Mines are similarly growing in Australia, land is plentiful and the continent is said to have more millionaires than anywhere else, it is clear that Australians are finding new frontiers and moving from their island to recolonize spaces and places. I could not help but think that the education, cultural sensitivity and economic priorities of this increasingly powerful continent need to be re-examined, similar to my own home.


The Baha’i Faith in Uganda

In the outskirts of Kampala, on top of one of the city’s many hills, rests a Baha’i temple. Peacefully perched with the luxury of not being crowded by tin roofs and half built hotels, the temple’s nine sides stands amongst lovely acacia and palm trees with a sloping landscape of well groomed gardens. I arrived at 11:07 Sunday morning after a long goose chase with the taxi trying to locate the temple (like men in America, Ugandan men dislike asking for directions).
I expected the 10:30 service to have started according to ‘African time’ but was

View from the top

disappointed to see a stream of Ugandans, whites, and people of unknown colors and nationalities coming out of the sanctuary. As I stepped through the crowd I shook hands and was greeted by an overwhelming number of individuals. Many asked if this was my first time, apologies for my missing the service, and assurance I could still go in and pray.

More interested to learn about the history of Baha’i in Uganda, I was directed to one of the oldest members, a man with severe burn scars all over his face and neck. He has been Baha’i since 1965, and like many Ugandan Baha’i was raised Christian. With 22 other Ugandan Baha’i he traveled to Israel in 2014 on a pilgrimage to Haifa. He spoke of his journey there with such pride and longing, recounting the open gardens and inclusion he felt with the community there.


Baha’i first came to Uganda in 1952 and slowly found a following with at the place of worship pictured, completed in 1958. It is one of only seven similar temples in the world, and the first in Africa. There are Baha’i in many other cities but not a center of worship such as in Kampala. According to my Baha’i historian, the goal is to build a school, library, university, hospital and house of worship all in one. Additionally, this center was forcibly closed from 1977-1979 because the president wanted to make Uganda a Muslim nation. He claims they did not fight this but he accepted the closure as a path from G-d, praying at home during this time.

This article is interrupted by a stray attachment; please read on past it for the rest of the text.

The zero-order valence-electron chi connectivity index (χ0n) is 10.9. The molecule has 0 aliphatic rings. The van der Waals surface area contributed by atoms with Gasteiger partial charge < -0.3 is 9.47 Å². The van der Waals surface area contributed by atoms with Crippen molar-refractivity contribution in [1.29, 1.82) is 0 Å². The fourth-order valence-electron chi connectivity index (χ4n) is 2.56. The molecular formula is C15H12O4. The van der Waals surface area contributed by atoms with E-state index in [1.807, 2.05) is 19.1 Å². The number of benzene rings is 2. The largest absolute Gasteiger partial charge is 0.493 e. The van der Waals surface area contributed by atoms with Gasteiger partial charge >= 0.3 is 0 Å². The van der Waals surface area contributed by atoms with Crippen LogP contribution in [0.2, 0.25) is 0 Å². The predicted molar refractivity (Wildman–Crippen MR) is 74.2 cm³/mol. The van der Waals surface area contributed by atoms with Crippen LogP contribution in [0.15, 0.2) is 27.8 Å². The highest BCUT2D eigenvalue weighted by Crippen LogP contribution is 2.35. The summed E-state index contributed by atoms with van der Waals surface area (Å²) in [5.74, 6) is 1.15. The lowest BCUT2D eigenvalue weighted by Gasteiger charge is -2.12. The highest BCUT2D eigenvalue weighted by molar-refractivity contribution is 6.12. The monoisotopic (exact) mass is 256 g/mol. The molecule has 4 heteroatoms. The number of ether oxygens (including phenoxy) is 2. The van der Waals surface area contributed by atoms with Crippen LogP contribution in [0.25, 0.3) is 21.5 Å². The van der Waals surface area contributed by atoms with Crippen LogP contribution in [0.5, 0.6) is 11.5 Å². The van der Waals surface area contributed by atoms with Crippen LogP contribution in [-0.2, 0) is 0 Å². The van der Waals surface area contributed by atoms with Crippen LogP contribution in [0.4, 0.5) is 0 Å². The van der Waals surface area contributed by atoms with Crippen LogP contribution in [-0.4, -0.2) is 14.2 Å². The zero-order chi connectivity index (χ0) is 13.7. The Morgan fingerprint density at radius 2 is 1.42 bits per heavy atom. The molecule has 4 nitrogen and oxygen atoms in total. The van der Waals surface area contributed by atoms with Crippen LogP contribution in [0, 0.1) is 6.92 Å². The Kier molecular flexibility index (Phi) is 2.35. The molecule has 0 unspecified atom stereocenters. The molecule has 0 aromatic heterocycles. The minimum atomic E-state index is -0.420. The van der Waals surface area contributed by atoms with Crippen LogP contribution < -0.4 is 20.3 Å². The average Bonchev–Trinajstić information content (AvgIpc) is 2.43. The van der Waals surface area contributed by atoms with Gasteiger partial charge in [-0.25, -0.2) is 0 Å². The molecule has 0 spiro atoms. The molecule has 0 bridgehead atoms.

I spent over an hour talking to a Congolese Baha’i- evidently the country with the 3rd largest Baha’i following. He spoke strongly about his religious beliefs, saying that he supports the religious choice of all individuals. Even his children he allows a freedom of choice, but all he can do is show them a way. He emphasized the power of g-d, saying that “perfect things only g-d can do”. I kept inquiring into the religious tensions he has experienced, wanting to know more about what other Ugandans and Congolese think of the Baha’i. He insisted that he holds no prejudice and has felt none towards him. Honestly, most people even living close to the temple are unaware of its religious affiliation. I have heard other speak negatively towards Muslims, making reference to recent attacks in the US and globally, but he intelligently stated that this could have been from a Christian, Jew or Hindu, it is not the religion but the person.

All of the people I spoke to were kind, open and welcoming, excited to tell me about their beliefs and the oneness of humanity. The basic testament being that they share a love of G-d, peace and unity. The program for the service had passages from the Qur’an, new and old Testament as well as the Baha’u’llah and was in English and Luganda. While it is clear that there is a slowly growing following of Baha’i in Uganda, most of the attendants were like me, merely excited to sit in a peaceful part of the city, away from the traffic and smog. The space is open daily from 8 to 5pm and is well visited as there are no public gardens in the city that are open to people of all socio-economic levels, at least from what I can find. Several couples were sitting picnicking on the grass, a Middle Eastern family came to take photos in front of the flowers and a High School aged boy sat studying his books.